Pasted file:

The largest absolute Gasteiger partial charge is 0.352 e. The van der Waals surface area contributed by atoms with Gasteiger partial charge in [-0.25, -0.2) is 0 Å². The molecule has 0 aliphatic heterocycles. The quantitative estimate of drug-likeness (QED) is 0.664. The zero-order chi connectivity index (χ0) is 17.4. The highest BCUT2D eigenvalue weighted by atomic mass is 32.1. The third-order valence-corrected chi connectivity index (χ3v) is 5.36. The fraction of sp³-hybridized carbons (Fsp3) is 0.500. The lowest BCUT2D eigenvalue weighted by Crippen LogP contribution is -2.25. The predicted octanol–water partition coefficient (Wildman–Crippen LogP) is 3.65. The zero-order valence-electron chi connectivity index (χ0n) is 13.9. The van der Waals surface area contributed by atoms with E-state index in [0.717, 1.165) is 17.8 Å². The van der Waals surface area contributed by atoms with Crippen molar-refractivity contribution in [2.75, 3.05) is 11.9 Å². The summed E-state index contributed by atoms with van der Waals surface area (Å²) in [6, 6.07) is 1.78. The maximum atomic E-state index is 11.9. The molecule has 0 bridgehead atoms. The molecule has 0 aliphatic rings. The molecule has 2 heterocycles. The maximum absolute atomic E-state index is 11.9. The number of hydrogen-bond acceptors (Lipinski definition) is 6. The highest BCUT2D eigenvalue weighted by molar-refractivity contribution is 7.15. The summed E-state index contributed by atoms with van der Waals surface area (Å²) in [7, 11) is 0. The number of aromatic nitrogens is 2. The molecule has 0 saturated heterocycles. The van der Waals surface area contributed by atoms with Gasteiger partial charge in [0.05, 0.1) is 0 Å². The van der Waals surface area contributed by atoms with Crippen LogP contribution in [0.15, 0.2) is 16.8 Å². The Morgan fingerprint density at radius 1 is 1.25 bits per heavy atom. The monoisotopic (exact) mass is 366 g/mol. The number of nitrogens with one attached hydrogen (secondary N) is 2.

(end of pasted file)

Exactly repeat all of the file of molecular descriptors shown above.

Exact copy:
The largest absolute Gasteiger partial charge is 0.352 e. The van der Waals surface area contributed by atoms with Gasteiger partial charge in [-0.25, -0.2) is 0 Å². The molecule has 0 aliphatic heterocycles. The quantitative estimate of drug-likeness (QED) is 0.664. The zero-order chi connectivity index (χ0) is 17.4. The highest BCUT2D eigenvalue weighted by atomic mass is 32.1. The third-order valence-corrected chi connectivity index (χ3v) is 5.36. The fraction of sp³-hybridized carbons (Fsp3) is 0.500. The lowest BCUT2D eigenvalue weighted by Crippen LogP contribution is -2.25. The predicted octanol–water partition coefficient (Wildman–Crippen LogP) is 3.65. The zero-order valence-electron chi connectivity index (χ0n) is 13.9. The van der Waals surface area contributed by atoms with E-state index in [0.717, 1.165) is 17.8 Å². The van der Waals surface area contributed by atoms with Crippen molar-refractivity contribution in [2.75, 3.05) is 11.9 Å². The summed E-state index contributed by atoms with van der Waals surface area (Å²) in [6, 6.07) is 1.78. The maximum atomic E-state index is 11.9. The molecule has 0 bridgehead atoms. The molecule has 0 aliphatic rings. The molecule has 2 heterocycles. The maximum absolute atomic E-state index is 11.9. The number of hydrogen-bond acceptors (Lipinski definition) is 6. The highest BCUT2D eigenvalue weighted by molar-refractivity contribution is 7.15. The summed E-state index contributed by atoms with van der Waals surface area (Å²) in [7, 11) is 0. The number of aromatic nitrogens is 2. The molecule has 0 saturated heterocycles. The van der Waals surface area contributed by atoms with Gasteiger partial charge in [0.05, 0.1) is 0 Å². The van der Waals surface area contributed by atoms with Crippen LogP contribution in [0.15, 0.2) is 16.8 Å². The Morgan fingerprint density at radius 1 is 1.25 bits per heavy atom. The monoisotopic (exact) mass is 366 g/mol. The number of nitrogens with one attached hydrogen (secondary N) is 2.